The government plans to spend $3.16 billion over the next decade to plant an additional two billion seedlings. This would be a 40 per cent increase in the number of seedlings planted in Canada.

Canada managed forest CO2 from 1990-2019. Two billion trees programme.

If all goes well — which they say will be challenging because of rising climate impacts — these new trees could remove as much as 12 MtCO2 per year by 2050.

While that would be welcome, it pales in comparison to the scale and pace of the problem.

I’ve added a tiny bar at the bottom of the chart to show what 12 MtCO2 looks like. It’s roughly the amount that has been disappearing every 16 months since the 1990s.

And, most troubling for our forest and for us, there is no sign it will recover until humans bring our metastasizing climate crisis under control.

Climate changing 10 to 100 times faster than forests can adapt

To get a sense of what’s coming, here’s what National Resources Canada says in the latest State of Canada’s Forests report :

“Scientists predict that increasing temperatures and changes in weather patterns associated with climate change will drastically affect Canada’s forests in the near future. With the rate of projected climate change expected to be 10 to 100 times faster than the ability of forests to adapt naturally.”

And in one of the most depressing climate warnings I’ve read recently, the report goes on to say that naturally reseeded forests are expected to struggle under climate change:

“(Local seedlings used to be) best adapted to the climate conditions of the site. However, with a rapidly changing climate, these local populations may not be able to adapt quickly enough, and while well-established adult trees can often withstand increased stress, seedlings are highly vulnerable.

Canadian forestry scientists are so concerned, they are turning to “genomic selection” in a race to develop seedlings that might be better able to survive. This effort combines a suite of computer analysis, DNA-sequencing, rapid propagation, and cross-breeding techniques they hope will produce seedlings that can handle the rapidly shifting climate we are cooking up. Then humans will need to plant these seedlings in the right places.

This reminds me of the frantic race by coral scientists and coral CRISPR engineers to develop “super corals” that won’t all just die in our increasingly overheated and acidified oceans. They, too, will need to plant their coral seedlings in the right places and on a mind-boggling scale.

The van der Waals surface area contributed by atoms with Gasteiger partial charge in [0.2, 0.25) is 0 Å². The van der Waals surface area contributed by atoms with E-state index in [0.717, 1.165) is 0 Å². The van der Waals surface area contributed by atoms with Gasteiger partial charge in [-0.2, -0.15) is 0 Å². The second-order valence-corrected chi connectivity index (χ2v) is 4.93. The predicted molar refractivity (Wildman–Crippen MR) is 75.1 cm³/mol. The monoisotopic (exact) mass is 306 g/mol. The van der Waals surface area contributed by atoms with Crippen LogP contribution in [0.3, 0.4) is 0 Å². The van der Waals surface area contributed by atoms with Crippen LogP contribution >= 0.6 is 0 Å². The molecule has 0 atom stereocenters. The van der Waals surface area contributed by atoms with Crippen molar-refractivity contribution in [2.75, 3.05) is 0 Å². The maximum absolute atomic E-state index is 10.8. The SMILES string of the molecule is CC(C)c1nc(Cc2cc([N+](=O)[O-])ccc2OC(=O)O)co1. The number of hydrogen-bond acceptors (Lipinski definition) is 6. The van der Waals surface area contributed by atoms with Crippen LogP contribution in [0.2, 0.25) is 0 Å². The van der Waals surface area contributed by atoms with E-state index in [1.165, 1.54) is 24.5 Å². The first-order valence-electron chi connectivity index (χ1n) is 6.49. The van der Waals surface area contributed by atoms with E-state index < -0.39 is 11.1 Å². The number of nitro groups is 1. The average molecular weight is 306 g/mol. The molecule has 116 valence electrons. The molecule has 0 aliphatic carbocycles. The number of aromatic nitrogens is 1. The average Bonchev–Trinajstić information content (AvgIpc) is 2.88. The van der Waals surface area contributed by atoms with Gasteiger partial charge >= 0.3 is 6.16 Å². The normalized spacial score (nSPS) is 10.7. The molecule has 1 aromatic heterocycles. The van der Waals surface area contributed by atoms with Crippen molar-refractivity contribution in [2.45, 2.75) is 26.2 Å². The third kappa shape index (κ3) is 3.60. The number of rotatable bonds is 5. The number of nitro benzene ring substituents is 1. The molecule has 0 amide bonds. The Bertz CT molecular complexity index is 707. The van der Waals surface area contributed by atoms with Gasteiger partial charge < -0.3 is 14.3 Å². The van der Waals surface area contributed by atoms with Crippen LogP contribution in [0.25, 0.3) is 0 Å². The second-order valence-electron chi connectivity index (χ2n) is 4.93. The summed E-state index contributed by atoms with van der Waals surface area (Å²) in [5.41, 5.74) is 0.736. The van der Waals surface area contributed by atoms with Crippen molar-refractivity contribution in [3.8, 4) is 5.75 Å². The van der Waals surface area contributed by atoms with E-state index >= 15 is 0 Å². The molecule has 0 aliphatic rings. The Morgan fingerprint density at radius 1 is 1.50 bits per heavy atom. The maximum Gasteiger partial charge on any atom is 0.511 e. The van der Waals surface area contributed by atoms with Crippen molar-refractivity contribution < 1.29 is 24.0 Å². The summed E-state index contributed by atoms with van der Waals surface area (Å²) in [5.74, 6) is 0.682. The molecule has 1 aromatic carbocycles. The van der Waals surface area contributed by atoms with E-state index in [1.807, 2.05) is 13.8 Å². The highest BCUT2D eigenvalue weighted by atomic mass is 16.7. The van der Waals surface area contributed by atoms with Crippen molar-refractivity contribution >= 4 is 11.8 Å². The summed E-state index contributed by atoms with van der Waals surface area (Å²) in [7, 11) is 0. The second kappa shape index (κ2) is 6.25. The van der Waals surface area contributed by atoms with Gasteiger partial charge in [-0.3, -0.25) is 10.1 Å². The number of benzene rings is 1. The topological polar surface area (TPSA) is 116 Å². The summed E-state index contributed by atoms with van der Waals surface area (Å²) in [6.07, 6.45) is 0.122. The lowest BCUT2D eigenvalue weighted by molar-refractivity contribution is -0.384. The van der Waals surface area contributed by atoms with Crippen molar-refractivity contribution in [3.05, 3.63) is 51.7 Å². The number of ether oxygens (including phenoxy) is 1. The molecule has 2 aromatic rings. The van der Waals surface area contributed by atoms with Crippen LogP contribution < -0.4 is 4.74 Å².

As Elizabeth Kolbert documents in her excellent new book, Under A White Sky, The Nature of the Future, the growing number of technological “interventions like assisted evolution and gene drives” are no longer seen by the scientists leading them as techno-optimistic improvements of the originals. They are just the best anyone has come up with to “prevent no-longer-fully-natural ecosystems from collapsing.”

So far, we’ve looked at the collapse unfolding in Canada’s managed forest. Now let’s take a look at the additional CO2 being released by logging.

Logging from CO2-emitting forests

Forestry and wood products are advertised as good for the climate on the theory the CO2 emitted by logged wood gets reabsorbed by new growth.

But, as we’ve seen, the government data shows Canada’s managed forest isn’t absorbing CO2 anymore — it’s emitting it. My next chart lets you see what this means for logging.

I’ve added a solid brown line, which shows the carbon content of the wood logged and removed from the forests each year. And I’ve used a 10-year running average for it. (Note: You can find this data listed in NIR Table 6-7 as “inputs to carbon stocks”.)

Canada managed forest CO2 from 1990-2019. Forest sink vs logging levels.

Now, compare that harvested wood line to the green line showing how much carbon the forest was absorbing.

Until the 2000s, the forest almost kept pace with logging. The gap between the amount of carbon that logging took out and the amount the forest replaced was relatively small.

But as the forest carbon sink collapsed, less and less got replaced.

Over the last decade, as Canada’s managed forest flipped to be a carbon source, it couldn’t replace any of the carbon that logging removed from it. We have been logging a forest that is already a net emitter of CO2.

The growing flood of CO2 into the atmosphere

All that harvested wood doesn’t instantly turn to CO2. There is a delay between the time when a tree is cut and when its carbon turns into CO2.